This is the last of a series of three blogs on legal forms of business. Today we are going to assume that you are a sole proprietorship and that your business has grown and matured and you are now concerned about protecting your family and personal assets from loss caused by your business. There are quite a few choices and any decision to migrate from sole proprietorship to a corporation, limited liability company or limited partnership should be made with your accountant and an attorney. You might think that it would be horribly expensive to consult with your accountant and an attorney regarding business types however it really is not. They perform these actions and have specific knowledge that you can get great advice for your particular business in a short period of time and inexpensively. You can of course do it on your own and if you do a great resource is the Small Business Administration (SBA). In fact, even after all these years and with my own business I still use the website for questions and links at least once a week. I encourage you to check out the SBA at www.sba.gov and “Choose Your Business Structure”
Today we are just going to focus on the two types of business structures that most of my clients end up selecting and that is the S-Corporation and the LLC.
The S-Corporation: What makes the S Corporation unique from a C Corporation (standard corporation) is that profits and losses pass through to your own personal income taxes. The business is not taxed, only the shareholders are taxed. So, if you recall the sole proprietor was taxed personally without distinction between the individual and the business the S Corp shareholder also pays the taxes from the income derived by the business. An important difference is as an S Corporation everyone who works for the business is an employee of the business so instead of only accepting draws as an owner you can be paid like an employee with withholdings and a salary. There are several reasons why you would consider an S Corporation and one of the biggest is the potential tax savings for you and your business. Members of an LLC are subject to employment tax on the entire net income of the business only the wages of the S Corp stock holder who is an employee is subject to the tax. The S Corp also allows some expenses to be written as tax credits that would not apply under other forms of business. Finally the S Corp is an independent entity which means that it can be sold and be independent from the stock holder that found it which is much more difficult to do as a sole proprietor. It also means that as an independent entity the business is separate from you the stock holder in the event of a loss or lawsuit.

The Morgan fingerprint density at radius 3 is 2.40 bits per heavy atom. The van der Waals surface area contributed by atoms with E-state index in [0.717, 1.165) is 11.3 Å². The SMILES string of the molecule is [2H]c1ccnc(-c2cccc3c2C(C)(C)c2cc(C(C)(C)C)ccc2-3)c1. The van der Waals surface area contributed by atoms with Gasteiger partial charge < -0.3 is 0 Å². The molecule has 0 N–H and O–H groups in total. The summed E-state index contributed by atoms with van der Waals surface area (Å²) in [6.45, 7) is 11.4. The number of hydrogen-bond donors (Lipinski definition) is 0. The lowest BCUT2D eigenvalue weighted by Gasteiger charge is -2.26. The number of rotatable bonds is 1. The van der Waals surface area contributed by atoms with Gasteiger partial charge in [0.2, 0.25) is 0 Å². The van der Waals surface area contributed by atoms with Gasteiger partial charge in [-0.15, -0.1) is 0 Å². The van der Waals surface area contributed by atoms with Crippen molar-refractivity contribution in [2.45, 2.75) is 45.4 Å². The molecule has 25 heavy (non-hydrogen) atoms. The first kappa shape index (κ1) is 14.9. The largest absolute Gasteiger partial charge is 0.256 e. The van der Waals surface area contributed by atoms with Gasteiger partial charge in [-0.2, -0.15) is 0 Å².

The LLC: This has proven to be a very attractive form of business in the past ten years. The LLC is not a separate tax entity so just like a sole proprietor all federal income tax is passed on to the LLC members and paid in their personal income taxes. If you are a single member LLC than you would pay income taxes on a 1040 Schedule C just like you did as a sole proprietor. If there is more than one owner/member you would file taxes as a partnership. An LLC could even be designated as an S Corp and file taxes as we discussed earlier. The LLC / S Corp is a pretty complex legal form of business and it would be unusual for you to necessarily need this designation but would be worth mentioning to your accountant and attorney.
The LLC gives you many of the benefits of a sole proprietor but limits your business liability like a corporation. This is one of the most attractive aspects of this legal form of business! It is also much simpler in record keeping and registration and generally costs less to start up than an S Corp. Also, unlike an S Corp there are fewer restrictions on how the member/owners distribute profits. Members of an LLC are considered self employed so just like a sole proprietor they must pay the self employment tax to social Security and Medicare. The entire net income of the LLC is subject to this tax which is a consideration for the S Corp which as an independent legal entity pays half the Medicare and Social Security charges.
In Conclusion: There isn’t necessarily any perfect one size fits all legal form of business however it is important to note that as your business grows and changes your needs change to. Don’t be afraid to get professional advice. The minimal cost of advice could be paid for in your first year in tax savings not to mention the liability protection for your family and assets.